Detect magic can detect a 'lingering aura' after the magic source dissipates (from d6 rounds for faint (3rd level spell or lower) up to d6 days for overpowering (10+ or deity level)). As long as the spell is running, and a little after, there should definitely be an aura detectable with det magic, which can be identified with knowledge arcana. It shouldn't matter what the source is.
Smash-and-grab raids, where you might concentrate on grabbing anything with a magic aura.A magic aura on a non-masterwork object suggests it might be a decoy. It would be prudent to check for contact poison as well.
I have a question:
did the 'crazy scientist' trope originate with Dr Frankenstein (and perhaps Dr Jekyll)?
Because I think 'mad Dr Frankenstein' is more akin to 'mad hatters' than mental health issues.
Hatters were 'mad as hatters' because the processes they used involved mercury and they breathed mercury vapours, which are very, very bad for you. And I've always felt there were at least elements of 'what had Frankenstein (or Dr Jekyll or any scientist using chemicals, probably not safely) been breathing'?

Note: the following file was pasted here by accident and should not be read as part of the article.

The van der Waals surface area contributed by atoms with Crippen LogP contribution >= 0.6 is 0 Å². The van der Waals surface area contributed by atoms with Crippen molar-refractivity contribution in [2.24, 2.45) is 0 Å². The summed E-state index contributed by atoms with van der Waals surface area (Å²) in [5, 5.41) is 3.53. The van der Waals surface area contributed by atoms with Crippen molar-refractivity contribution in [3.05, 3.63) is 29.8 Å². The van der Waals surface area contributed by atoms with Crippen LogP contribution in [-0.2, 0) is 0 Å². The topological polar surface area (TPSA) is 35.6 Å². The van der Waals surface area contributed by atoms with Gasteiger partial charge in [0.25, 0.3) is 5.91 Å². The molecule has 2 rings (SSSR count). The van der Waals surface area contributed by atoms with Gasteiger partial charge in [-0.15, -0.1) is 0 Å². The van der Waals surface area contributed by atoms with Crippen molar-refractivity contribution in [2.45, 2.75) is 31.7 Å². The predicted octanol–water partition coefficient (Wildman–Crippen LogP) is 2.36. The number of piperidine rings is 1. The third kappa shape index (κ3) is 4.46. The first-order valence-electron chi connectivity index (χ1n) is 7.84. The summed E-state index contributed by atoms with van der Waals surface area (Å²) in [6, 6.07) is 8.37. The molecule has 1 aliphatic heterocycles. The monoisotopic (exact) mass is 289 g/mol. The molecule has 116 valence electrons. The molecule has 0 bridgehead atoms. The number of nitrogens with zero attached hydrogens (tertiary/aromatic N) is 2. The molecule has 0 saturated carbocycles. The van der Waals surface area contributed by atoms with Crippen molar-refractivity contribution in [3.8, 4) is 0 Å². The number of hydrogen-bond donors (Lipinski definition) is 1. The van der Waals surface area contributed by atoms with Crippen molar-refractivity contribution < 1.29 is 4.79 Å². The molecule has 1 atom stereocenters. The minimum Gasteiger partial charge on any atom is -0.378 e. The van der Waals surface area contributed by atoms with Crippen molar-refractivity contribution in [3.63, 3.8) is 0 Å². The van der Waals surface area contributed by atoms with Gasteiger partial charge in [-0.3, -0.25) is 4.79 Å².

If you encounter someone apparently irrational, the questions you're likely start with are are they drunk? Or drugged? Or poisoned? In a world with magic they might be cursed. Perhaps a belief that little men are spying on them isn't paranoia but actually creatures spying on them (a soul-bound doll would be good for this). Malnourished in some way (vitamin deficiencies can have bad effects)? Sleep deprived?
(I've written 'apparently irrational' because if someone is hallucinating or delusional their actions might be entirely in view of what they're perceiving.)
The 'first modern British' vampire story is 'The Vampyre', written by John William Pollidori, who was, for a while, Lord Byron's personal doctor. A documentary about them and the Shelleys (when Mary wrote Frankenstein) claimed that the Vampire (Lord Ruthven) in this story is pretty much based on Lord Byron. (Another Lord Ruthven, in a story written by Caroline Lamb, is definitely based on Lord Byron.)
It sounds like the sense of something 'off' that spooks animals and the like. You don't actually have to spot anything definite to trigger the fight-flight reflex. I'd use perception to notice 'animals seem spooked' if there are any, or 'the hairs on the back of your neck are standing up', or something similar. Then probably spell craft to realise there's some bad magic around.